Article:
Prolonged mechanical ventilation in a respiratory-care setting: A comparison of outcome between tracheostomized and translaryngeal intubated patients

Yao Kuang Wu, Ying Huang Tsai, Chou Chin Lan, Chun Yao Huang, Chih Hsin Lee, Kuo Chin Kao, Jui Ying Fu

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28 Citations (Scopus)


Introduction: Mechanical ventilation of patients may be accomplished by either translaryngeal intubation or tracheostomy. Although numerous intensive care unit (ICU) studies have compared various outcomes between the two techniques, no definitive consensus indicates that tracheostomy is superior. Comparable studies have not been performed in a respiratory care center (RCC) setting.Methods: This was a retrospective observational study of 985 tracheostomy and 227 translaryngeal intubated patients who received treatment in a 24-bed RCC between November 1999 and December 2005. Treatment and mortality outcomes were compared between tracheostomized and translaryngeal intubated patients, and the factors associated with positive outcomes in all patients were determined.Results: Duration of RCC (22 vs. 14 days) and total hospital stay (82 vs. 64 days) and total mechanical ventilation days (53 vs. 41 days) were significantly longer in tracheostomized patients (all P < 0.05). The rate of in-hospital mortality was significantly higher in the translaryngeal group (45% vs. 31%;P < 0.05). No significant differences were found in weaning success between the groups (both were >55%) or in RCC mortality. Because of significant baseline between-group heterogeneity, case-match analysis was performed. This analysis confirmed the whole cohort findings, except for the fact that a trend for in-hospital mortality was noted to be higher in the translaryngeal group (P = 0.08). Stepwise logistic regression revealed that patients with a lower median severity of disease (APACHE II score <18) who were properly nourished (albumin >2.5 g/dl) or had normal metabolism (BUN <40 mg/dl) were more likely to be successfully weaned and survive (all P < 0.05). Patients who were tracheostomized were also significantly more likely to survive (P < 0.05). Conclusions: These findings suggest that the type of mechanical ventilation does not appear to be an important determinant of weaning success in an RCC setting. Focused care administered by experienced providers may be more important for facilitating weaning success than the ventilation method used. However, our findings do suggest that tracheostomy may increase the likelihood of patient survival.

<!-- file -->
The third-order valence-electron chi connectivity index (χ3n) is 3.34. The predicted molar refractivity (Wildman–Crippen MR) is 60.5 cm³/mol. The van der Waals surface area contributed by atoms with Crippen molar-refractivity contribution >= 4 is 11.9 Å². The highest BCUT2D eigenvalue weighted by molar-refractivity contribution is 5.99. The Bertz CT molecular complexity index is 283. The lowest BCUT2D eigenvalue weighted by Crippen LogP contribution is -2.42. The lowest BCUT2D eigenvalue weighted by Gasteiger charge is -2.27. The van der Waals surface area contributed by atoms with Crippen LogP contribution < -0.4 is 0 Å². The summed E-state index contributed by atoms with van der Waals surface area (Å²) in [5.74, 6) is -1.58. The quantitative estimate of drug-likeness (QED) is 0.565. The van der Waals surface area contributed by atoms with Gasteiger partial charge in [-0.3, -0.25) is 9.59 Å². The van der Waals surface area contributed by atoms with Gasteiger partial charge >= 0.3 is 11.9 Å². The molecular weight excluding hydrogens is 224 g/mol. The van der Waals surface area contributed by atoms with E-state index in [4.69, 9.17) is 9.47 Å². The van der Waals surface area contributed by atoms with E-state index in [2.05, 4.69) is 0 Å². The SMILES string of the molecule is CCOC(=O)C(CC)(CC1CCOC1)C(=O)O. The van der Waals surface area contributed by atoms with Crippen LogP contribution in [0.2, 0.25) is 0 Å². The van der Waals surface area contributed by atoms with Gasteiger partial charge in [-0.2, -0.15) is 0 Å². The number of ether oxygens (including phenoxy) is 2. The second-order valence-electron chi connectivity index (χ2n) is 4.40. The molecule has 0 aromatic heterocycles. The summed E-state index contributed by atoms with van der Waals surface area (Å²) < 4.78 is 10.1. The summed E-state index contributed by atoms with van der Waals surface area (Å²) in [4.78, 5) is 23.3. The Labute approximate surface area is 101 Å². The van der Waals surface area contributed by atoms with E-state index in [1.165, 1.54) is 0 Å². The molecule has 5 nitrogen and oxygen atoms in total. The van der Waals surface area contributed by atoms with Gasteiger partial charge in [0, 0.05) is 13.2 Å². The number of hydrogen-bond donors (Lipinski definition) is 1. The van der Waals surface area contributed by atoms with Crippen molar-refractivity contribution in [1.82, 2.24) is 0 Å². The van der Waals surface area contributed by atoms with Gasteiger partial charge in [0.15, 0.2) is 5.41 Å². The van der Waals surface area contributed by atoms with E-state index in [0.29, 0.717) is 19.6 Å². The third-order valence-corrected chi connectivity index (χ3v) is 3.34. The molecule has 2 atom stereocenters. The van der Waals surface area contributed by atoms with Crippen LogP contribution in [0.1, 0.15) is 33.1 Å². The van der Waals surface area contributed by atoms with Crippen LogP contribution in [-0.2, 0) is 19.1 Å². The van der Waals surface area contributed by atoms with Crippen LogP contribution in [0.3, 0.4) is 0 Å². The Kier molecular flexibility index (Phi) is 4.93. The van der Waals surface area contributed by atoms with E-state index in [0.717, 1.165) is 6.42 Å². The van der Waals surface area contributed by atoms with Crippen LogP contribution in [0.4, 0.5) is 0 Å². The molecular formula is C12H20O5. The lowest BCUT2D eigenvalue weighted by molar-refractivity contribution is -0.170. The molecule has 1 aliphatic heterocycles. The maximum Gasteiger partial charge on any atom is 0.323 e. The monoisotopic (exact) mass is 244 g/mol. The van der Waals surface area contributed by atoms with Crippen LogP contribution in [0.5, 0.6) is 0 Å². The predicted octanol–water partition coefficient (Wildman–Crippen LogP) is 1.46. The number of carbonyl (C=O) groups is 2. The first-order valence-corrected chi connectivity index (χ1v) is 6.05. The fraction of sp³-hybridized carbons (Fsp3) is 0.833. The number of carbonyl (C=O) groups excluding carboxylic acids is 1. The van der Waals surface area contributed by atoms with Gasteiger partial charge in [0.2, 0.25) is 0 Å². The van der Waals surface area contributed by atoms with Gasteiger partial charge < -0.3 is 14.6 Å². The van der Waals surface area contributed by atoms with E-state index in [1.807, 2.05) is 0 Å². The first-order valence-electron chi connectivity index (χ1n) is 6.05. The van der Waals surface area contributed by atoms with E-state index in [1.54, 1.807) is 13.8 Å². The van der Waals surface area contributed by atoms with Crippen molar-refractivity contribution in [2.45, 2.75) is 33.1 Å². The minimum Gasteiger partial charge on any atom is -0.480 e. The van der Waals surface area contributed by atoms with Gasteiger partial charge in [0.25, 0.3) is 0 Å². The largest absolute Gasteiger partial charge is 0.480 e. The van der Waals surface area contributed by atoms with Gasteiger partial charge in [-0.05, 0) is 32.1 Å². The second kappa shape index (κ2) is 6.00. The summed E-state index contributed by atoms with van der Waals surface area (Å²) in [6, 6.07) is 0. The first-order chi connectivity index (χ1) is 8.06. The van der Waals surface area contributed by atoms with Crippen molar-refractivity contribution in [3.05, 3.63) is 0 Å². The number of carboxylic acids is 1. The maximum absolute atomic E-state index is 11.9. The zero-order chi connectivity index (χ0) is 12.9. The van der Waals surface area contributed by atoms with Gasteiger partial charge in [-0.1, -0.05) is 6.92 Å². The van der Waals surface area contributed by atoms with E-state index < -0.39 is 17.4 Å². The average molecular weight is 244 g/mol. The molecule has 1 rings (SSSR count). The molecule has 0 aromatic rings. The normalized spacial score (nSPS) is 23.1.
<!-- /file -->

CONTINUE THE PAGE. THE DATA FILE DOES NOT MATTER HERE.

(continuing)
Original languageEnglish
Article numberR26
JournalCritical Care
Issue number2
Publication statusPublished - Mar 1 2010
Externally publishedYes

ASJC Scopus subject areas

  • Critical Care and Intensive Care Medicine


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